1

A bit more detailed look at what Qiaochu said. Unfortunately my answer won't really be expressed in terms of $r$ and $s$. I hope it still helps you in some way. We know that $\Bbb{F}_p[X]\otimes \Bbb{F}_{p^n}\cong\Bbb{F}_{p^n}[X]$ and that $\Bbb{F}_{p^n}$ is a flat $\Bbb{F}_p$-module. Let us consider the short exact sequence ...

1

You said: Taking the outer product with the B vector: $\begin{bmatrix}\frac{1}{\sqrt{2}}\\\frac{1}{\sqrt{2}}\end{bmatrix} \otimes \begin{bmatrix}1&0\end{bmatrix} = \begin{bmatrix}\frac{1}{\sqrt{2}}&0\\\frac{1}{\sqrt{2}}&0\end{bmatrix}$ But in your case $B=\begin{bmatrix}1\\ 0\end{bmatrix},$ so it should have been ...

1

To extend davcha's answer, for your specific example, you would get: $$A\otimes B= \left( \begin{array}{cc} \left( \begin{array}{ccc} 5 & 6 & 7 \\ 8 & 9 & 10 \\ \end{array} \right) & \left( \begin{array}{ccc} 10 & 12 & 14 \\ 16 & 18 & 20 \\ \end{array} \right) \\ \left( \begin{array}{ccc} 15 & 18 & 21 \\ ... 1 Your question is why$$\mathfrak m/\mathfrak m^2\otimes_R\mathfrak m/\mathfrak m^2\simeq \mathfrak m/\mathfrak m^2\otimes_{R/\mathfrak m} \mathfrak m/\mathfrak m^2. We have $\mathfrak m/\mathfrak m^2\simeq \mathfrak m\otimes_RR/\mathfrak m$ and $R/\mathfrak m\otimes_RR/\mathfrak m\simeq R/\mathfrak m$. Now all should be clear.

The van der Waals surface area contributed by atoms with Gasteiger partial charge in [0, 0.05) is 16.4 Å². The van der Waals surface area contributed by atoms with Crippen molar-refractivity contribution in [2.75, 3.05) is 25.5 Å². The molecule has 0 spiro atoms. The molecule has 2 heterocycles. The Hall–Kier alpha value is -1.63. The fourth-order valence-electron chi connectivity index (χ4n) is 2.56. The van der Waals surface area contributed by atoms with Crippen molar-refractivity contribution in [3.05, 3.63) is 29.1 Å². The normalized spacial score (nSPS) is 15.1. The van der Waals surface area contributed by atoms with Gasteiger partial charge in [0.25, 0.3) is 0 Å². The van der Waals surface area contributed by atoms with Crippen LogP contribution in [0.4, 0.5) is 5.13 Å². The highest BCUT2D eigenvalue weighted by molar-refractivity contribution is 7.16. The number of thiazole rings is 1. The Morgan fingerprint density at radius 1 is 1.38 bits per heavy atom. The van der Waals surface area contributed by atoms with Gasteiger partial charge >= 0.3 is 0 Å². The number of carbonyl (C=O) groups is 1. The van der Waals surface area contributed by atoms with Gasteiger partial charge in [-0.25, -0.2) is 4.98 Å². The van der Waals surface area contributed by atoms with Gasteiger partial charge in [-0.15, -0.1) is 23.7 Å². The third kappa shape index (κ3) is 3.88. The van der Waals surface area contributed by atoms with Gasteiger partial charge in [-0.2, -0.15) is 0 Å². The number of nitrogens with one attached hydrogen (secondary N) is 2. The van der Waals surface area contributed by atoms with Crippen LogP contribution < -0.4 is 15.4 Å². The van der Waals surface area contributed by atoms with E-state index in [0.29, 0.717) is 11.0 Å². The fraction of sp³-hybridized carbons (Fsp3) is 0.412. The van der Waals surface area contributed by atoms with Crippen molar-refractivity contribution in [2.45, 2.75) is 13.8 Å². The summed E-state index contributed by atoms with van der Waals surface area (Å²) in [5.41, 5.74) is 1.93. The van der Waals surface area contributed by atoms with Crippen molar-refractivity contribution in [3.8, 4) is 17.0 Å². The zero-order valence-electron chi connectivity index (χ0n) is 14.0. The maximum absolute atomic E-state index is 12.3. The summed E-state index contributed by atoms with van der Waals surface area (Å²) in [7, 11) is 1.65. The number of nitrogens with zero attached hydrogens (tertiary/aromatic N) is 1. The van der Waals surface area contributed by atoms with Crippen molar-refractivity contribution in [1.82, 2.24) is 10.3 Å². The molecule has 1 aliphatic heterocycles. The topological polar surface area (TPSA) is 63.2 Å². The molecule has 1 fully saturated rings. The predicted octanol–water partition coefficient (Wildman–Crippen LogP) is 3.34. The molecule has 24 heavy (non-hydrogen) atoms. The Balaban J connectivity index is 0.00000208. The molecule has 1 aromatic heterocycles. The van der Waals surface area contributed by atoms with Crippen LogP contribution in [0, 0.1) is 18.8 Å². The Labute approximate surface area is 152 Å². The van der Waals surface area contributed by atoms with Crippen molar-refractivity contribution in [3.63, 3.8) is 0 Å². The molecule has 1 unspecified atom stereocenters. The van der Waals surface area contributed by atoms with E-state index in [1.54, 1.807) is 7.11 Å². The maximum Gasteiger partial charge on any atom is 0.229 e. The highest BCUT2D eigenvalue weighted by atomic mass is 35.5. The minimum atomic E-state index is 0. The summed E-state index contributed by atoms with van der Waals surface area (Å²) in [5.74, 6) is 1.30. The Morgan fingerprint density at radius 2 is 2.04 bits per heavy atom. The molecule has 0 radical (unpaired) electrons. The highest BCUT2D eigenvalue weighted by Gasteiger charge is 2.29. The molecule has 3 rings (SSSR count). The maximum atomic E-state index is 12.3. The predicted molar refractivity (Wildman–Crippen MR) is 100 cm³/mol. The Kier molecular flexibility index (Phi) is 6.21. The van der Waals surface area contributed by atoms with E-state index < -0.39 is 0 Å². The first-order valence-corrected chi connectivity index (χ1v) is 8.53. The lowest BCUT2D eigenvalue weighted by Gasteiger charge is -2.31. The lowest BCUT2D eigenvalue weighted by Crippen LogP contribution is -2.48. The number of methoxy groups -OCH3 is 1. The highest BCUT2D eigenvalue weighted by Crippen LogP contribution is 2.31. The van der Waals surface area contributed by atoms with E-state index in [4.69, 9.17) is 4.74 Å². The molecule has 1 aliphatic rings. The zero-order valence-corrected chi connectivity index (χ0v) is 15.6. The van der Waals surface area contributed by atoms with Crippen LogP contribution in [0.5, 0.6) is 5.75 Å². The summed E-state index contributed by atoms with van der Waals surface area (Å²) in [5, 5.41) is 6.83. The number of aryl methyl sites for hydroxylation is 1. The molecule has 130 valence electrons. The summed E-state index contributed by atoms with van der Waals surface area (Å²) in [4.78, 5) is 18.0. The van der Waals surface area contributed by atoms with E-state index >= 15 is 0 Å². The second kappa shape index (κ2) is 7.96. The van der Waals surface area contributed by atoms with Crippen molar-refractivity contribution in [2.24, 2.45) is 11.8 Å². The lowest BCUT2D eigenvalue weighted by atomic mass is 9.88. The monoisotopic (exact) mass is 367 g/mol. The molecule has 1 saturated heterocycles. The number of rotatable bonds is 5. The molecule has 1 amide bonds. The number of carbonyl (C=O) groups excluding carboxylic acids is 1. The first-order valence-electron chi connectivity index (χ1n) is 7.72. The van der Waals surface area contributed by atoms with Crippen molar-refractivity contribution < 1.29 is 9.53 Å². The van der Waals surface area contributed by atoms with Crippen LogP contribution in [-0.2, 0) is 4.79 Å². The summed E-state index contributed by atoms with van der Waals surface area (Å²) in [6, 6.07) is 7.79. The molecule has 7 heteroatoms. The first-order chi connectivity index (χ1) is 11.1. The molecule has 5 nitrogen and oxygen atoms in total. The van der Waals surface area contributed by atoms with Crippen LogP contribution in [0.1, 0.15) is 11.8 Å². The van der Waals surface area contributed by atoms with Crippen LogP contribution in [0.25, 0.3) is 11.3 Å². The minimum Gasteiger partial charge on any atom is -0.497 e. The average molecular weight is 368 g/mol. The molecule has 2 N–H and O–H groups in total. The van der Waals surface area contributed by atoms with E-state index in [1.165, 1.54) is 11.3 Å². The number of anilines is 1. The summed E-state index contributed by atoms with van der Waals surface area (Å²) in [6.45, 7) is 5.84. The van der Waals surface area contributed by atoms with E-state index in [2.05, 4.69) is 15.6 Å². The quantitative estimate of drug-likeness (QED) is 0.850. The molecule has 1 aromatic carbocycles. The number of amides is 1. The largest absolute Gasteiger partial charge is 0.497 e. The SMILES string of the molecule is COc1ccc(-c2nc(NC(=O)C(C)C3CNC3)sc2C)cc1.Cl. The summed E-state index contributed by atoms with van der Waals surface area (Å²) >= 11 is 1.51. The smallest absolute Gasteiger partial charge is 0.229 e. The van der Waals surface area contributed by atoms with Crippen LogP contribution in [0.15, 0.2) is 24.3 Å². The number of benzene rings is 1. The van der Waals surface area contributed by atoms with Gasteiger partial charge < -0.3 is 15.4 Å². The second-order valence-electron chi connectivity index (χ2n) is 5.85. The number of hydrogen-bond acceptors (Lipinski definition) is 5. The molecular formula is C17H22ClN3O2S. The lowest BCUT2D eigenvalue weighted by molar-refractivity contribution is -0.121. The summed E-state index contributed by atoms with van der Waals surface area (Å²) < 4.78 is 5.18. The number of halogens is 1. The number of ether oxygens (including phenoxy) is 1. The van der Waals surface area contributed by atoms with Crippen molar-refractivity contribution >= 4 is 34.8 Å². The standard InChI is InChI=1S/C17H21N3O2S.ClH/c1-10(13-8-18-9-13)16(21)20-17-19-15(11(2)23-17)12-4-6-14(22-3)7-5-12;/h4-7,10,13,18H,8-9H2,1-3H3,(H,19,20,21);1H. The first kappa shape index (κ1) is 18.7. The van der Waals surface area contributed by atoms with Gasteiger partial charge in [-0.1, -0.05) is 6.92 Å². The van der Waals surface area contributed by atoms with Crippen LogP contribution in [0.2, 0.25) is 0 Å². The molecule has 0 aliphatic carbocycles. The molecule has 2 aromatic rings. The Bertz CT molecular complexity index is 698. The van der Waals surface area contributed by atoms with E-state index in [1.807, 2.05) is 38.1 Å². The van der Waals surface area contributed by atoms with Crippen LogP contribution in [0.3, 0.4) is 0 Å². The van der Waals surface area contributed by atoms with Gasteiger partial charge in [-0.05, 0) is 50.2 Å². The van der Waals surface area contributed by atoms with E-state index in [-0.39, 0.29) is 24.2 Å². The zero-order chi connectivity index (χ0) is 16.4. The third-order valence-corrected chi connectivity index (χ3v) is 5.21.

1

Yes, but not naturally. Both the invariants and coinvariants of a permutation module are free $R$-modules on the orbits of the action of $K$ on $X$. For the invariants, given an orbit $O$ the corresponding invariant is $\sum_{o \in O} o \in R[X]^K$, while for the coinvariants, given an orbit $O$ the corresponding coinvariant is any $o \in O$, standing in for ...

1

Consider the properties of the $dx^i$ compared to the $x^i$. As linear functionals, the basis one-forms $dx^i$ are...well, linear on their arguments. Inner products are bilinear, but we are using two one-forms in each linearly independent term. Notational convention. My opinion? It's very misleading. I would almost always keep the tensor product explicit ...

1

The question was already answered in the comments, but you also asked for a nice proof using universal properties. Assuming rings are defined to be commutative, there is a relatively painless argument using universal properties in the form of natural bijections between Hom-sets. For any $A$-algebra $Y$ we let $Z_f(Y)$ be zero set of $f$ in $Y$. This ...

Only top voted, non community-wiki answers of a minimum length are eligible